This, completely, is how I chose to approach this photowalk.  I prioritized enjoying time with my peers on this beautiful morning over intensely looking for the next image.  It was the proverbial “slow down and smell the roses” approach.

After the walk I had lunch with some friends and then I went out to shoot on my own for a few hours.  I enjoyed the afternoon sunshine and made several frames that I really like (which I will share in a future blog post).  When I was done at the end of the day I drove home to have dinner with my girls.  As Charlie Sheen would say, it was all “win”.

It can’t be said enough:  happiness is a choice.  It can be so easy to focus on negativity;  our brains are actually predisposed to think that way, but it is much more rewarding to focus on whatever it is that brings us joy.  I know that I see better, and I shoot better, when I relax and enjoy the process of photography as much as I do the final product of it (the images).  This doesn’t just apply to my personal work either, my client work has also improved significantly since I adopted this approach.  Life is short… we should enjoy every damn minute of it and not get so wrapped up in ourselves that we miss out on the little things.  For me, on this day, that meant enjoying the company I was with first and then shooting a little for myself later.

Thank you to everyone who came out for the walk.  It was a great morning and I know a lot of you took some great images.  I encourage everyone to follow Spencer on his epic cross country journey, and to check out his GFX images that are both beautiful and inspirational.

Until next time!

Ian

Street Photography Silhouettes

I love candid photography.  It is the way I photograph weddings, the way I photograph events and of course, the way I shoot most of my street photography.  The never ending variety of images intrigues and excites me because I am only limited by my vision and by my creativity.  With all of that variety, it is fair to say that backlit silhouettes are one of my favourite types of street photographs to make.  Silhouettes are defined as:

The great thing if you are newer to photography is that these are technically very simple images to make, once you understand the exposure and the timing.  And, they look great!

Here are some simple tips for making silhouette images:

  1. Point number one is the hardest part of the whole process:  You have to learn to see the light.  Maybe your backlighting is coming through windows or doors.  Maybe it is the light shining between two buildings.  Maybe it is from a light at the end of a hallway.  Maybe it is bright sunlight as you emerge from a subway station.  Images like this always start with seeing the light.
  2. Consider your composition:   You may have strong backlighting, but do you have a composition that can utilize it effectively?
  3. Consider your subject:  You now have great light and a strong composition, but are you in a location where you have appropriate subjects to frame against the light?
  4. If you are happy with all of the above the next step is to expose for the backlight, which should throw everything else into shadow.  There are several ways to do this:   Manual exposure works well here, especially in conjunction with spot metering.  If I am moving quickly and have my camera set to Aperture Priority mode (which I usually do on the street) I will often just use the Exposure Compensation dial to bring my exposure down by 2 or 3 stops, which is usually enough to expose for strong backlighting and throw everything else into shadow.   It is important to remember that there is no right or wrong here… this is very much a “season to taste kind of thing”.  It is ok to blow your highlights or crush your shadows.  Make the image look the way that YOU want it to look.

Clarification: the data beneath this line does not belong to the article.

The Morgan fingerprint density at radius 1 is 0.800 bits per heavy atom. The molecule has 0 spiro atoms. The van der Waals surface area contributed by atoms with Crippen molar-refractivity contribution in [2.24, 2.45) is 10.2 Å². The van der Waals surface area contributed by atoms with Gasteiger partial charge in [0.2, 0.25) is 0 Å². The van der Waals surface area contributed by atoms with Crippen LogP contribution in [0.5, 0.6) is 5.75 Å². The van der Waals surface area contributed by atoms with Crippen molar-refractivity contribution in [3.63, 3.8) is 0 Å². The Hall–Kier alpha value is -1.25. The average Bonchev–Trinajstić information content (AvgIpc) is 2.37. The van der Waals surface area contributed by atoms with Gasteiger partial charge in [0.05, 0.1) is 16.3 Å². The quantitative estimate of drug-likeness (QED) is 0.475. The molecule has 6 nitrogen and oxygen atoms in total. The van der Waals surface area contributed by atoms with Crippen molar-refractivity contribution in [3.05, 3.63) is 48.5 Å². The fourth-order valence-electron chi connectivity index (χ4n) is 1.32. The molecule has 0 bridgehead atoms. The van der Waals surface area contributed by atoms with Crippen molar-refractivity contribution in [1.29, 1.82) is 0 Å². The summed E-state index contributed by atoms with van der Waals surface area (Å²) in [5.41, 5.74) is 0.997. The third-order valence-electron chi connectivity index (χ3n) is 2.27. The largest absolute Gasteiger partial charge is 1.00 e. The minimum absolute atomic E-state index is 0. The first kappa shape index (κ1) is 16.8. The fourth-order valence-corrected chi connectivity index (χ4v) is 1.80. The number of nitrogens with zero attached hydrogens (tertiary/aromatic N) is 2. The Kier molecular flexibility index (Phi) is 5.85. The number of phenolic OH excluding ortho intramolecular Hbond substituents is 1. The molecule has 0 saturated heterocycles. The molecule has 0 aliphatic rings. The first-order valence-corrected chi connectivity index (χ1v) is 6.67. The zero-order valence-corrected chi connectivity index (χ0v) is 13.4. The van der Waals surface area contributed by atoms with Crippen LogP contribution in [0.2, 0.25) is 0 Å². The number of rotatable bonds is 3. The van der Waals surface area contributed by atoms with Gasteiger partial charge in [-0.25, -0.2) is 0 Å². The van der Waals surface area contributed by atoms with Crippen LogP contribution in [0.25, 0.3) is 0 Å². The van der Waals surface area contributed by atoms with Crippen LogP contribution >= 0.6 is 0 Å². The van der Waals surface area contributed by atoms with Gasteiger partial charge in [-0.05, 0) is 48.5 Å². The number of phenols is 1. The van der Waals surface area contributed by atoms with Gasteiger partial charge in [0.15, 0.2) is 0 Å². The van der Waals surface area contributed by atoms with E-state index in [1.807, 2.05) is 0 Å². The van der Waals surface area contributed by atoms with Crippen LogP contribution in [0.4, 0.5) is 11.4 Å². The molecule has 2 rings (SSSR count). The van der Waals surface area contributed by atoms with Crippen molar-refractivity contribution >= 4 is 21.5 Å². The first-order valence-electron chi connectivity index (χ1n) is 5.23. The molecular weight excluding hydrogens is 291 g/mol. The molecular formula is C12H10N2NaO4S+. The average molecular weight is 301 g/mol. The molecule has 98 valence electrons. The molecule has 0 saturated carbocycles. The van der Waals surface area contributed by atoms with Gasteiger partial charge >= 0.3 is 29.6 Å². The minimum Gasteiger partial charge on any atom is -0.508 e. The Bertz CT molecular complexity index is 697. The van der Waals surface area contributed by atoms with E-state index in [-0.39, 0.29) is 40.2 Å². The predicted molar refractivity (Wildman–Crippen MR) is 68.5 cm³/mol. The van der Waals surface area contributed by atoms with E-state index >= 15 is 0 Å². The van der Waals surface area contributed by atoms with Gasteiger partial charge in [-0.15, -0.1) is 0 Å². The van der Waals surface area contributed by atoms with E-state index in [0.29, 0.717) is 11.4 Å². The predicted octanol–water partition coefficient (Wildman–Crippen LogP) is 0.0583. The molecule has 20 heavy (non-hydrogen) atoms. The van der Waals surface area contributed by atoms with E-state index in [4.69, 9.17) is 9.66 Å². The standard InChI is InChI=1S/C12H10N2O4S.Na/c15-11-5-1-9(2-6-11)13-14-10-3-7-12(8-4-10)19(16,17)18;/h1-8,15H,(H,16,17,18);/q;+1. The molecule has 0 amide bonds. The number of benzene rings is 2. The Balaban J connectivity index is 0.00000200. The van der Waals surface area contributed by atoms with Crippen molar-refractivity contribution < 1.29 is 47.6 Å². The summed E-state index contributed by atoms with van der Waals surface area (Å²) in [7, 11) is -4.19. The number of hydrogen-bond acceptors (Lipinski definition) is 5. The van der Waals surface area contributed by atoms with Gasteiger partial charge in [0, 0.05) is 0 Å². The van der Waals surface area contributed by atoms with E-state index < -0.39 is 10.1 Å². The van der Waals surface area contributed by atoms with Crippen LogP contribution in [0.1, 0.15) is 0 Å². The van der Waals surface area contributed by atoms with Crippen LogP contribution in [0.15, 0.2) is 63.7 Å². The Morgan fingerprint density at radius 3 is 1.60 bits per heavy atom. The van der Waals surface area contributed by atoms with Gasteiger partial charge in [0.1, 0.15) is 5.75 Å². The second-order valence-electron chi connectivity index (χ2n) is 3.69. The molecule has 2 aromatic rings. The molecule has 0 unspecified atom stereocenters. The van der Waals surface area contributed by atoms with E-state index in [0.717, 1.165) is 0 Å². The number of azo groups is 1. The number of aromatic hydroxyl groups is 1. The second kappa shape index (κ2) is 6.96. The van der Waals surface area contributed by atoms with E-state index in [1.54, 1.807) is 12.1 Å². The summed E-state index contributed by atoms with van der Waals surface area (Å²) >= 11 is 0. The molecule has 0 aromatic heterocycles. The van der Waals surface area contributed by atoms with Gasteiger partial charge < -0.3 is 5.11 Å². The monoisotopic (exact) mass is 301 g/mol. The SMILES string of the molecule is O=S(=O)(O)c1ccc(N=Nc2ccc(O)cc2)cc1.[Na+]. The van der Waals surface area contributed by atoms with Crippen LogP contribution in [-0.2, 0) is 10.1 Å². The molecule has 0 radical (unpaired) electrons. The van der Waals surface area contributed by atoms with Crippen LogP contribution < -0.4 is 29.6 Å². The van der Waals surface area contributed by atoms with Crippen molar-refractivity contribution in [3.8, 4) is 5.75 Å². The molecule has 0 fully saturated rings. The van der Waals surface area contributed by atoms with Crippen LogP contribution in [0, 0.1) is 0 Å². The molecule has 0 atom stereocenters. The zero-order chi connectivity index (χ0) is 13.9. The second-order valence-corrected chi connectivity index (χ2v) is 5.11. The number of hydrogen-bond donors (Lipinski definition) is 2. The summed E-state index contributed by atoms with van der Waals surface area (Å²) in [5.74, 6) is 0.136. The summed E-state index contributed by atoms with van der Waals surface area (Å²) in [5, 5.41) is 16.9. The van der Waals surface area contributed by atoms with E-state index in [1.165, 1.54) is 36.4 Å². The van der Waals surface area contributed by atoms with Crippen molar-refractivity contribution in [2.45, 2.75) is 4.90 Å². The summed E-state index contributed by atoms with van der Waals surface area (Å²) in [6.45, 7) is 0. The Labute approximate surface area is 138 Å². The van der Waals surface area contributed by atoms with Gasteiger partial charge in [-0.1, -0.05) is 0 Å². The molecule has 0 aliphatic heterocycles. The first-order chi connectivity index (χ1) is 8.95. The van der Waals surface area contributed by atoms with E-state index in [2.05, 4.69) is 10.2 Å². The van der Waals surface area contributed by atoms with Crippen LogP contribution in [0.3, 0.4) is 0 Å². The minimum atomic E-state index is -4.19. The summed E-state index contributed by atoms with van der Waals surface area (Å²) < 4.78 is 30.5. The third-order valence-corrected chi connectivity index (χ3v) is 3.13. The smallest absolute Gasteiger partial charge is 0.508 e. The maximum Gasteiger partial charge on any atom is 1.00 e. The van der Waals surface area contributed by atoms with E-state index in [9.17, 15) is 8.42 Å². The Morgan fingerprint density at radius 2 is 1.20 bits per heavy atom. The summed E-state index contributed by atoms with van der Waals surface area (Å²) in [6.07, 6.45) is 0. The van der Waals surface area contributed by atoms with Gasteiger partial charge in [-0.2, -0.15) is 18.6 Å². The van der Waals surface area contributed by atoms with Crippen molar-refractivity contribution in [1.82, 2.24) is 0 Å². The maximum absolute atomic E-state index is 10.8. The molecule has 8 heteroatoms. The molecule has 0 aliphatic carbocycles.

5. At this point my final preparatory step is usually to manually focus on the place in my composition were I want my subject to be.
  6. Everything is locked in now:  Your light is good.  Your composition is good.  Your exposure and focus are both good so there is nothing left to do now but make photos.
  7. When considering your main subject, shape is everything:  You want a defined subject, not a black blob.  Think about the lines people create as they walk:  The separation between their arms and their body, and between their legs.  Think about how a great hat can add to your silhouette, or how a backpack can distort it.  Be patient, and wait for the right subject to make the shot look the way you want it to look….  It is always worth the time and effort.
  8. In post production (or in camera) I find these images always work well as contrasty black and white photographs.  Play with it though, and find your own style.  Again, it is YOUR art… make the photos that make you happy.

That last point is important.  Always remember:

There is NO right or wrong, only right or wrong FOR YOU.  This is art, not math, and what works for one person’s aesthetic may not work for another.  I cannot say it enough:  Experiment, practice, play and make the images you want to make.  Make the images that make you happy.

Here are a selection of silhouette images that I have made over the last year or two, all shot with either the Fujifilm X-Pro2 or the X100F.   With all of these images I saw the light first, found my composition, set up my camera, and waited for the right subject to enter my frame.

On an unrelated note, I need to take a short moment to express some gratitude.  Over the last few weeks I have had amazing conversations with people from all over the world, wonderful feedback on my last podcast and chat with my friend Valerie Jardin, and rewarding experiences with my online mentoring students and the students in my street photography workshops.  I have always loved being a part of the photography community, specifically the Fuji community, but the last few weeks have been especially rewarding for me so many thanks to you all.

And, finally, I encourage you to follow me on Instagram where I regularly post photos, stories, and tips between my larger blog posts here.  I can be found on Instagram at:

https://www.instagram.com/ianmacdonaldphotography/

Until next time!

Cheers,

Ian